“And read out publicly this scroll which we send you, in the house of the LORD, on the feast day and during the days of assembly: ‘Justice is with the LORD, our God; and we today are flushed with shame, we men of Judah and citizens of Jerusalem, that we, with our kings and rulers and priests and prophets, and with our fathers, have sinned in the LORD’S sight and disobeyed him. We have neither heeded the voice of the LORD, our God, nor followed the precepts which the LORD set before us.'” (Baruch 1:14-18)
John the baptist
John the baptist practiced confession
“Confessing their sins, they were baptized by him in the Jordan River.” (Matthew 3:6)
“And there went out unto him all the land of Judaea, and they of Jerusalem, and were all baptized of him in the river of Jordan, confessing their sins.” (Mark 1:5)
“Therefore confess your sins to each other and pray for each other so that you Continue reading “Holy Confession – One of the Holy Mysteries (Sacraments) of the Orthodox Church”
COMING HOME – ORTHODOXY
AMERICA OF MY HEART
Reason #1: the ever-changing church
Why I have converted to the Eastern Orthodox Church
JOURNEY TO ORTHODOXY
This series of articles are from the “Becoming Orthodox” blog.
This is the first in a series of posts highlighting reasons why I have converted to the Orthodox Church. They are listed in no particular order. Some are big, important reasons; others may be small, wonderful but non-essential reasons. I hope they offer food for thought.
A few months ago I read an article in Christianity Today that highlighted a Christian movement in Mexico. It’s been awhile since I read the article and I can no longer recall the particulars, but one line really stood out: “How will the church in Mexico continue to change?” asked the columnist.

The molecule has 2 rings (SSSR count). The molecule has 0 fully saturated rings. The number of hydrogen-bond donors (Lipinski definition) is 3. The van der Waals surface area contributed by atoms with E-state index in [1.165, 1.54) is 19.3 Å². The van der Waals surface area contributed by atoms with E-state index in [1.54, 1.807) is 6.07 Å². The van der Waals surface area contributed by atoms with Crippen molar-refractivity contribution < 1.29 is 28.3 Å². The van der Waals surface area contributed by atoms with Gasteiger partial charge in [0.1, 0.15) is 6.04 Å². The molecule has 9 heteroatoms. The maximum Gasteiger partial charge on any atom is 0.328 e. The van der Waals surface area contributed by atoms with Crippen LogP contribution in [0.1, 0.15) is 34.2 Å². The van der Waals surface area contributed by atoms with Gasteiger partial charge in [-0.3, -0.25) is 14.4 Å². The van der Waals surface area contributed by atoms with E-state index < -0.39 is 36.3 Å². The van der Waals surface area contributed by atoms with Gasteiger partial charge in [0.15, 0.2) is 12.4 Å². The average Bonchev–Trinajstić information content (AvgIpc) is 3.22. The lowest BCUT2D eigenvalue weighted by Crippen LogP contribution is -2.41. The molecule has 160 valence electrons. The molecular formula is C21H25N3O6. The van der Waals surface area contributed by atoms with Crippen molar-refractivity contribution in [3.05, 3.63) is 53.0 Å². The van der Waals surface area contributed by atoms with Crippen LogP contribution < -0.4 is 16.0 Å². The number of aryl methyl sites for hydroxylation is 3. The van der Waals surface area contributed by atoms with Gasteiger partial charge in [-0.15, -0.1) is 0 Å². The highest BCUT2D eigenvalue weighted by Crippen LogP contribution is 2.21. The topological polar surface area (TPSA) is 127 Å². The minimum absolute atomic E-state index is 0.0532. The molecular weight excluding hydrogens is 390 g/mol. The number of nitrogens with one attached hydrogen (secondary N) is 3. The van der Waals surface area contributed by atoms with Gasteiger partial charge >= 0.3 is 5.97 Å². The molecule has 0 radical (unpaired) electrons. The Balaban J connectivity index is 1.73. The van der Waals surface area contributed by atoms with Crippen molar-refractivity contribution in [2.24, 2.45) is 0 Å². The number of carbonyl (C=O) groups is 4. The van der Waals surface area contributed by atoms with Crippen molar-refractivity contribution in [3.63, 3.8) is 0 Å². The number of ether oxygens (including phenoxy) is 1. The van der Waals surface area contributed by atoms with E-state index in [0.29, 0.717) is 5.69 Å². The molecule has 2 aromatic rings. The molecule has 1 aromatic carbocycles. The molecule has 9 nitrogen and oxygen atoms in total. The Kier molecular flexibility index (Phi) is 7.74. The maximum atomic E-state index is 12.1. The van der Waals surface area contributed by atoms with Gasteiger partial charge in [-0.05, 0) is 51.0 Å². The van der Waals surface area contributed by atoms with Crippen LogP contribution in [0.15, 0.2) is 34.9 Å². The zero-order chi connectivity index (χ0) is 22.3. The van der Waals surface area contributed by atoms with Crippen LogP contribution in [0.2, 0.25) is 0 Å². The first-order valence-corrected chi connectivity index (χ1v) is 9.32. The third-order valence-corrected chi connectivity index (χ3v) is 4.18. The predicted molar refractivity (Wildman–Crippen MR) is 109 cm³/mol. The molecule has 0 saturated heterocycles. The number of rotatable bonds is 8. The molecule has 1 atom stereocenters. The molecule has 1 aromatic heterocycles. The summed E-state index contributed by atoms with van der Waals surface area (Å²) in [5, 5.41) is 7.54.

If the church is the pillar of truth (1 Timothy 3:15), then it should be unchanged since the day that it was founded by Jesus. Yet in any particular church group (save one) you will find numerous changes. Roman Catholics have a pretty long history, but they change the rules all the time. Protestantism is no different, being that it was borne out of a desire for change; a desire that certainly continues to this day when we have thousands of different denominations.
I’m disturbed by all of these changes. Truth doesn’t change. Neither should the Church.
THE SMILE OF GOD IN YOUR HEART
AMERICA OF MY HEART
OCA – Find an Orthodox Parish in USA, Canada & Mexico
The parish is a local community of the Church having at its head a duly appointed priest and consisting of Orthodox Christians who live in accordance with the teachings of the Orthodox Church, comply with the discipline and rules of the Church, and regularly support their parish. Being subordinate to the Diocesan Authority, it is a component part of the Diocese.